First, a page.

Senate GOP’s Immigration Bill Without Path to Citizenship Panned

Democratic lawmakers and even some Republicans have concerns

Senate Judiciary Chairman Charles E. Grassley supports offering immigrants enrolled in the Deferred Action for Childhood Arrivals program three years of protected status in return for enhanced border security, a crackdown on “sanctuary” cities and other GOP immigration priorities. (Bill Clark/CQ Roll Call file photo)

Senate Democrats and even some Republicans are panning a GOP bill designed to protect undocumented young people and toughen immigration laws because it would not offer the so-called Dreamers a path to citizenship.

The bill, introduced this week by Senate Judiciary Chairman Charles E. Grassley and Majority Whip John Cornyn, would offer Dreamers enrolled in the Deferred Action for Childhood Arrivals program, or DACA, three years of protected status in return for enhanced border security, a crackdown on “sanctuary” cities and other GOP immigration priorities.

But members of both parties say there’s no deal without offering Dreamers a chance to become citizens.

“I don’t support a final resolution without a path to citizenship,” said Sen. Lindsey Graham, who is co-sponsoring bipartisan legislation preferred by most Democrats.

The South Carolina Republican said Wednesday that if the DACA provisions in the Grassley-Cornyn bill were switched out for something more closely resembling his own measure, the so-called DREAM Act, “then you’re well on your way to a deal.”

Sen. John McCain, who worked with Graham to craft a bipartisan immigration overhaul package that passed the Senate with 68 votes in 2013, said he had not read the entire text of the Grassley-Cornyn proposal. But the Arizona Republican noted he’s “always supported Dreamers having a path to citizenship.”

Democrats say the GOP proposal is a nonstarter, and not only because they consider the DACA provisions insufficient. Sen. Robert Menendez said he doubted Democrats would support the bill even if it included a path to citizenship for Dreamers because they object to other immigration provisions.

“That’s not going to work. They’re talking about permanent changes to our immigration system in return for a small fix for 800,000 Dreamers,” the New Jersey Democrat said. “The bottom line is, we can consider some border enforcement issues, but not those massive changes. They’re going to have to do much better than that.”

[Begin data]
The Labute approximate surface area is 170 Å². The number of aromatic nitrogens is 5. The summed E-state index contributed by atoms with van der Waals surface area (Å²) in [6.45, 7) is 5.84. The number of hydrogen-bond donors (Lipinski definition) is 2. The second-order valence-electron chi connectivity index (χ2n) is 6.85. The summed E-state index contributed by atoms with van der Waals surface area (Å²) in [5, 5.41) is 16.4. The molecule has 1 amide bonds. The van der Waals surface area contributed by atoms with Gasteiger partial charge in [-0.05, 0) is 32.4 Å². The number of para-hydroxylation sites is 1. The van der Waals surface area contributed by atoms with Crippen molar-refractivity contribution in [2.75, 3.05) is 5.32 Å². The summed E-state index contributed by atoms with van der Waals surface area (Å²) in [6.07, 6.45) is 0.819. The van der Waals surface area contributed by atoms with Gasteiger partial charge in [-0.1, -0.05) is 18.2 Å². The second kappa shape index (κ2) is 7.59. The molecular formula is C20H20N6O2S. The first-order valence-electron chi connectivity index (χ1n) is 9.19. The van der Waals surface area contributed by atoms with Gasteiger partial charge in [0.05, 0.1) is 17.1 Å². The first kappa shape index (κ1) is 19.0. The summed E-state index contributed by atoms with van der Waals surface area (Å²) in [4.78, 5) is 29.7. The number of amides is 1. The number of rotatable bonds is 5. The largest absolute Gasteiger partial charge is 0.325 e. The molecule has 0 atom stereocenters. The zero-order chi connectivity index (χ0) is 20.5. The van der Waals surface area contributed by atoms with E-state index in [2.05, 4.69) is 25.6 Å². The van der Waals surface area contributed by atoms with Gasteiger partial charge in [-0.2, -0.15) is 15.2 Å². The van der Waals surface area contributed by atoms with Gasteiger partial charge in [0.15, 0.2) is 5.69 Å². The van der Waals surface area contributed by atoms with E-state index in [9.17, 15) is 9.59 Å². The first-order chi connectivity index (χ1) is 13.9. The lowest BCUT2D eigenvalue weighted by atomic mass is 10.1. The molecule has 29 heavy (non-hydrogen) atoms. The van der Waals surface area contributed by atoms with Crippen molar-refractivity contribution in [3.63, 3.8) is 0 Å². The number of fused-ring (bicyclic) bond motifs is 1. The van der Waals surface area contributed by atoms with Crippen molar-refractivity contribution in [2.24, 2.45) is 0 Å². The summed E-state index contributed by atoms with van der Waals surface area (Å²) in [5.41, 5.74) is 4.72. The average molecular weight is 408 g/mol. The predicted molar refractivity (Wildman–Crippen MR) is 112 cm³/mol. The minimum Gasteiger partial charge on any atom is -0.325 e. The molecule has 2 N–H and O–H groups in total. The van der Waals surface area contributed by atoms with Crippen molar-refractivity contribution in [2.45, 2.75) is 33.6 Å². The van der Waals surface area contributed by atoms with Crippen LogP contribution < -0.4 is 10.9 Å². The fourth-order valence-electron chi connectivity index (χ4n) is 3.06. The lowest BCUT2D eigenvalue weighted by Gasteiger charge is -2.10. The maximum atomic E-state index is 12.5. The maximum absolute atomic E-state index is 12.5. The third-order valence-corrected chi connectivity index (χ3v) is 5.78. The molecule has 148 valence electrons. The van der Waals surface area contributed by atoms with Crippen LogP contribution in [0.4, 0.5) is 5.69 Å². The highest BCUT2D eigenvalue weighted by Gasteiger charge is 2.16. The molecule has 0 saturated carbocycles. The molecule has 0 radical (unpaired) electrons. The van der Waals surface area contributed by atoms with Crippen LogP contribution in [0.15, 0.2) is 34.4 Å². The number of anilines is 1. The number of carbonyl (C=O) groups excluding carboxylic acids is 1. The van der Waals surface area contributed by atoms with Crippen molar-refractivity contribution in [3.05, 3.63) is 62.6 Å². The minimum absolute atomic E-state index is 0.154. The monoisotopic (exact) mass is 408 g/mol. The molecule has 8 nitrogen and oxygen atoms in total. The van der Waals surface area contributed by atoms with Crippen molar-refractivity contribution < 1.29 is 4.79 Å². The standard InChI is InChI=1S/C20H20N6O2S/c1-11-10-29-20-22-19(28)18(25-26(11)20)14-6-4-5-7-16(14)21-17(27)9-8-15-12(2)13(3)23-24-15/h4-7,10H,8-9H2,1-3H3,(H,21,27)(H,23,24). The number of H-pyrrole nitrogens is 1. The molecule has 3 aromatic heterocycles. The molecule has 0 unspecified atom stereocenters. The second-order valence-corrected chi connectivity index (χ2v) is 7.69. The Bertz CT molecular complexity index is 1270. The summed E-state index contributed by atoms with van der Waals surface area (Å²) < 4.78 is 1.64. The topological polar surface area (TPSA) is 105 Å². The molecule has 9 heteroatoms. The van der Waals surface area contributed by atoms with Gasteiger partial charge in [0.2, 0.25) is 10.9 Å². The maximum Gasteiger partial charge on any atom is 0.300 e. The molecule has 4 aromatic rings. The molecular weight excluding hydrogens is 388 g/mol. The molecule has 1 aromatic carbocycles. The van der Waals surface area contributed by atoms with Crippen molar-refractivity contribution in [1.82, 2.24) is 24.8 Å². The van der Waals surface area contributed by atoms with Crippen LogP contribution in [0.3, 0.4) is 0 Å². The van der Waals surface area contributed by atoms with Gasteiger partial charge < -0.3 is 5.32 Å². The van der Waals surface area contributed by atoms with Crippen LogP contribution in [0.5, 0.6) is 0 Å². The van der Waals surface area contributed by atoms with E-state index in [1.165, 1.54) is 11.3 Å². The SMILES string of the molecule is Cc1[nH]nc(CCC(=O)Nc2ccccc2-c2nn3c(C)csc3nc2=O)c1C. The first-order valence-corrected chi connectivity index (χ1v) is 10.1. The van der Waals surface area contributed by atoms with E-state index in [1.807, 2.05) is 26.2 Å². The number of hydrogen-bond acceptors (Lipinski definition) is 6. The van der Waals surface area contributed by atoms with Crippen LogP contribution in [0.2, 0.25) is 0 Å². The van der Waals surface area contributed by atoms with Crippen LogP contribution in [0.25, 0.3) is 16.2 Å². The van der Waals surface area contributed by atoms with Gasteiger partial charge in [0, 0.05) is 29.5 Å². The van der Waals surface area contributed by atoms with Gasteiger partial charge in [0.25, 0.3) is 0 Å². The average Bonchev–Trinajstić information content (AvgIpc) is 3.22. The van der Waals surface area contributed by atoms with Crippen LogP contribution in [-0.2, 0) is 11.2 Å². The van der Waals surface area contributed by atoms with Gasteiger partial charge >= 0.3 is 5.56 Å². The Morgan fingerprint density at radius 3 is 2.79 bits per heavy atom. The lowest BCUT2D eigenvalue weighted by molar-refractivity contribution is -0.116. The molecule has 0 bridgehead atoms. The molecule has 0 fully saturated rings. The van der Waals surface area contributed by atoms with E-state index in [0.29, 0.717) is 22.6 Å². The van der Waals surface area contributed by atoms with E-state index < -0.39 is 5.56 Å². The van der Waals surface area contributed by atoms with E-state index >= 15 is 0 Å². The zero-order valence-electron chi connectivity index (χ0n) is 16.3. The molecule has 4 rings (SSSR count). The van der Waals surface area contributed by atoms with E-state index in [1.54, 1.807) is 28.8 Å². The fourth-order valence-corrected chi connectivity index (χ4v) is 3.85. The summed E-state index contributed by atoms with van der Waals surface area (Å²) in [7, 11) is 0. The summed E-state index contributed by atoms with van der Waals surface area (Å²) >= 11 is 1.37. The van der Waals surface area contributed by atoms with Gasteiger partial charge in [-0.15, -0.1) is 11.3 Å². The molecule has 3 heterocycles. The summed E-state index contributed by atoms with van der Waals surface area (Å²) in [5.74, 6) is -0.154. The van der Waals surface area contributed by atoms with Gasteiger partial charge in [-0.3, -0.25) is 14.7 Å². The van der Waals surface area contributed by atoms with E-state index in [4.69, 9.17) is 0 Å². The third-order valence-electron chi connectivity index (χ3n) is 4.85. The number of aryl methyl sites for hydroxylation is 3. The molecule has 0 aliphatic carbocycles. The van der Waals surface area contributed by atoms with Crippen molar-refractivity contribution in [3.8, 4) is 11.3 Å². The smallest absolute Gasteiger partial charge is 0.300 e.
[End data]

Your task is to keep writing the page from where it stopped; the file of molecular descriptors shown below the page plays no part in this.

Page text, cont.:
President Donald Trump has given lawmakers six months to find a permanent legislative solution for DACA recipients before he ends the Obama-era program in the spring. Democrats say they’re willing to compromise on border security, but extensive changes to immigration laws are off the table. Since Democratic support is required to get the 60 votes needed to pass the bill, the measure as it is written stands no chance of passage.

Watch: DACA Protesters Sit on Senate Steps, Get Arrested

“We’re talking about the DREAM Act before the end of the year and we’re willing to talk to Republicans about what it will take to get them to that position,” said Senate Minority Whip Richard J. Durbin, who co-authored the legislation with Graham.

But the Illinois Democrat declined to say which, if any, of the Republican priorities in the bill his party might be willing to support in return for a path to citizenship.

“This all has to be negotiated,” he said.

Cornyn would not say whether he would support a path to citizenship for Dreamers if Democrats agreed to the rest of the immigration bill. “We can talk about it,” the Texas Republican said.

Even Republicans who signed on to the Grassley-Cornyn bill don’t believe it can pass as currently written.

“I can’t imagine right now that we would have sufficient votes to pass it in its current form, so by definition, it’s going to have to change to get bipartisan support,” Sen. Thom Tillis said.

The North Carolina Republican has introduced separate legislation with Oklahoma GOP Sen. James Lankford that would establish a path to citizenship but would not immediately allow Dreamers to sponsor family members for green cards. Tillis said he is unlikely to support a bill that, in its final form, does not grant citizenship.

“I think that it will not be a permanent solution if we fail to do that,” he said. “I think we have to continue to work on it.”

In the meantime, Tillis said, the Grassley-Cornyn measure is meant to stake out a starting point for negotiations.

“We’re trying to just stimulate a good-faith negotiation here knowing that in order to get a broader base of people to support the [bill] that we’re going to have to move off certain positions,” he said.

Lankford echoed Tillis’ statements.

“This is the beginning point of the conversation to be able to determine how we get this and put something forward that could get wide support among our conference,” he said.

Lankford said he would not insist on including a path to citizenship in the bill before voting for it, but indicated that the legislation in its current form does not provide the permanent solution he wants.

Citizenship “is not a must-have for me,” he said. “Resolving it permanently is a must-have for me.” 

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